A lot of people have already written about how that's not what they want Ultimate to become; that "Spirit of the Game" is a sacred concept unique to Ultimate and that any commercialization will somehow tarnish the game. They say that the pro leagues promote a style of play that's not what Ultimate is REALLY about. They might be right. The leagues aren't really about playing barefoot on the lawn or competing your heart out against an opponent but drinking together after the game. They are something else, and while I don't think "Spirit of the Game" is lost I agree that through commercialization you lose something innocent and special and it can be tough to handle. It is similar to the feeling everyone gets when they find out one of their favorite artists doesn't write their own songs.

To these people, I say it's already too late. The USAU isn't making the decision to fight against the commercialization of Ultimate, it's making the decision to try and spear head it. Their intentions don't seem to be any different than those of the pro leagues: spread Ultimate by creating a profitable brand, and raise revenues to continue business operations. What difference does it really make if you're buying FIVE gear you saw advertised on USAU's ESPN broadcast or Friction Gloves you saw on an MLU stream?

The change of the game has begun. Some want to save it from the evils of commercialization and some think the sport isn't worthwhile until it's been commercialized. While everyone can debate the issue it is clear that the governing bodies of Ultimate (AUDL, MLU, and USAU) think the sport is primed to move forward and they are independently putting their resources into that expansion. Those looking for a major organization that isn't about profitable expansion of the game should look elsewhere or start one of their own.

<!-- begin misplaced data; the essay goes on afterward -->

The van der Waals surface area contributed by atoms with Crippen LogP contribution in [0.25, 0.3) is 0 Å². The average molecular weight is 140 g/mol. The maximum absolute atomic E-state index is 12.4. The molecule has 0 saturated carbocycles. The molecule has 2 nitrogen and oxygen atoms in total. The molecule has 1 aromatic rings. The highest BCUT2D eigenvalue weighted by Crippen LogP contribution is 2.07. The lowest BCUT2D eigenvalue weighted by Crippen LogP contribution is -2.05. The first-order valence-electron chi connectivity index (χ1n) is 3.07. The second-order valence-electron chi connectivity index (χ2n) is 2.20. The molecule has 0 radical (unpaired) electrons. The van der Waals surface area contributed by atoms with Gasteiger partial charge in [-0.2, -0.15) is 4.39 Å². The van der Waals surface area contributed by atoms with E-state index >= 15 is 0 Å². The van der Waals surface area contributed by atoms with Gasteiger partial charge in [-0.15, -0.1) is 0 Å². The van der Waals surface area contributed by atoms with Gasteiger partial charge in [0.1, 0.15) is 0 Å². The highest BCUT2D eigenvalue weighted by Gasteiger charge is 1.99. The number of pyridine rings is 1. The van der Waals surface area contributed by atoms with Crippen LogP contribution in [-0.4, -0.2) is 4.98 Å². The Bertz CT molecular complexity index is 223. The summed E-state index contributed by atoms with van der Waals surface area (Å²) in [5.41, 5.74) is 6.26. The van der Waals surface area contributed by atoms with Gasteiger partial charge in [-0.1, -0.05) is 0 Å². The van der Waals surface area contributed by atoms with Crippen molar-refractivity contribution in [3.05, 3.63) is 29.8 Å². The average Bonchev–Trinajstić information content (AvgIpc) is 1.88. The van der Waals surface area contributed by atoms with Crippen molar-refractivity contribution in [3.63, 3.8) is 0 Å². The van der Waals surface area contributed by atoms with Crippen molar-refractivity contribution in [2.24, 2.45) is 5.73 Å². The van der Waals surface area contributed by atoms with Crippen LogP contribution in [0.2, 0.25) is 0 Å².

Re: USAU vs Pro Leagues: Commercializing the Game [message #139241 is a reply to message #139209] Mon, 17 February 2014 13:59 Go to previous messageGo to next message
EuhNGroups
Messages: 1020
Registered: August 2011
Senior Member
venezuelan808 wrote on Sun, 16 February 2014 15:57
However, what makes the situation particularly baffling is that cooperation makes sense from a business perspective as well.


You dont really support this claim.
Now that the AUDL has most of the biggest NAMES in ultimate,
MLU will either have to merge with them or prepare for a slow agonizing death.
Re: USAU vs Pro Leagues: Commercializing the Game [message #139242 is a reply to message #139209] Mon, 17 February 2014 17:34 Go to previous messageGo to next message
eddiegelfen
Messages: 43
Registered: September 2008
Member
venezuelan808 wrote on Sun, 16 February 2014 18:57

the TCT which are money making events in themselves


Money-making events? Are you talking big money or little money?

venezuelan808 wrote on Sun, 16 February 2014 18:57
Having professional seasons end a little before the USAU series has worked well for both parties in the past. There were a lot of fans that watched both Championships and were only hungry for more.


A lot? Dozens? Baker's Dozens?! Speaking of hungry...
Re: USAU vs Pro Leagues: Commercializing the Game [message #139323 is a reply to message #139209] Fri, 21 February 2014 14:43 Go to previous message
Jed
Messages: 175
Registered: September 2008
Senior Member
Great post deserves a bump.

USAU wants the revenue more than they want what's best for the game.